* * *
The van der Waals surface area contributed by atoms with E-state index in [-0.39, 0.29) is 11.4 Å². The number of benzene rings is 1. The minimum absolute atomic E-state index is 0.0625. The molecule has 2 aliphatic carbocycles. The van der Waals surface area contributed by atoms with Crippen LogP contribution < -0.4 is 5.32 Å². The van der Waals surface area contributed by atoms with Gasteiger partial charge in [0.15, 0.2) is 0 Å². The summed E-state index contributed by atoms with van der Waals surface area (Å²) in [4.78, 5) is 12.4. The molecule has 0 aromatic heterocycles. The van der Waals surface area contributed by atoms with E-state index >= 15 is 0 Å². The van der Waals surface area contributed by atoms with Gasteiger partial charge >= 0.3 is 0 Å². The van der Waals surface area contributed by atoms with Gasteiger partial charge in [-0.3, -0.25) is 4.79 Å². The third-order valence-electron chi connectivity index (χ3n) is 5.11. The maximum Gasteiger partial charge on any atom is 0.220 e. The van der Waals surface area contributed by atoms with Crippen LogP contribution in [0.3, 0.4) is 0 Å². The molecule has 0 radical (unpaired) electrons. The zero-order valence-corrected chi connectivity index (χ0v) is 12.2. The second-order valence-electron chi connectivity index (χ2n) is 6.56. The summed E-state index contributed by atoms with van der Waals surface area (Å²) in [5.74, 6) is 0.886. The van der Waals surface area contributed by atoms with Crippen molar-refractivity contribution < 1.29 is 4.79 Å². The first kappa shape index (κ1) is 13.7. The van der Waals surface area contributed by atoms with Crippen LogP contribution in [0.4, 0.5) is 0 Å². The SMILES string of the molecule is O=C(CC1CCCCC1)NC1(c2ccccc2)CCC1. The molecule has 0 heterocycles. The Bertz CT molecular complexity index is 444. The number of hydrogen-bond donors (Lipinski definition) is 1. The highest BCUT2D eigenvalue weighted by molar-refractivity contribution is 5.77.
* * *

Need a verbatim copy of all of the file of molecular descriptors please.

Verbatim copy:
The van der Waals surface area contributed by atoms with E-state index in [-0.39, 0.29) is 11.4 Å². The number of benzene rings is 1. The minimum absolute atomic E-state index is 0.0625. The molecule has 2 aliphatic carbocycles. The van der Waals surface area contributed by atoms with Crippen LogP contribution < -0.4 is 5.32 Å². The van der Waals surface area contributed by atoms with Gasteiger partial charge in [0.15, 0.2) is 0 Å². The summed E-state index contributed by atoms with van der Waals surface area (Å²) in [4.78, 5) is 12.4. The molecule has 0 aromatic heterocycles. The van der Waals surface area contributed by atoms with E-state index >= 15 is 0 Å². The van der Waals surface area contributed by atoms with Gasteiger partial charge >= 0.3 is 0 Å². The van der Waals surface area contributed by atoms with Gasteiger partial charge in [-0.3, -0.25) is 4.79 Å². The third-order valence-electron chi connectivity index (χ3n) is 5.11. The maximum Gasteiger partial charge on any atom is 0.220 e. The van der Waals surface area contributed by atoms with Crippen LogP contribution in [0.3, 0.4) is 0 Å². The molecule has 0 radical (unpaired) electrons. The zero-order valence-corrected chi connectivity index (χ0v) is 12.2. The second-order valence-electron chi connectivity index (χ2n) is 6.56. The summed E-state index contributed by atoms with van der Waals surface area (Å²) in [5.74, 6) is 0.886. The van der Waals surface area contributed by atoms with Crippen molar-refractivity contribution < 1.29 is 4.79 Å². The first kappa shape index (κ1) is 13.7. The van der Waals surface area contributed by atoms with Crippen LogP contribution in [0.4, 0.5) is 0 Å². The SMILES string of the molecule is O=C(CC1CCCCC1)NC1(c2ccccc2)CCC1. The molecule has 0 heterocycles. The Bertz CT molecular complexity index is 444. The number of hydrogen-bond donors (Lipinski definition) is 1. The highest BCUT2D eigenvalue weighted by molar-refractivity contribution is 5.77.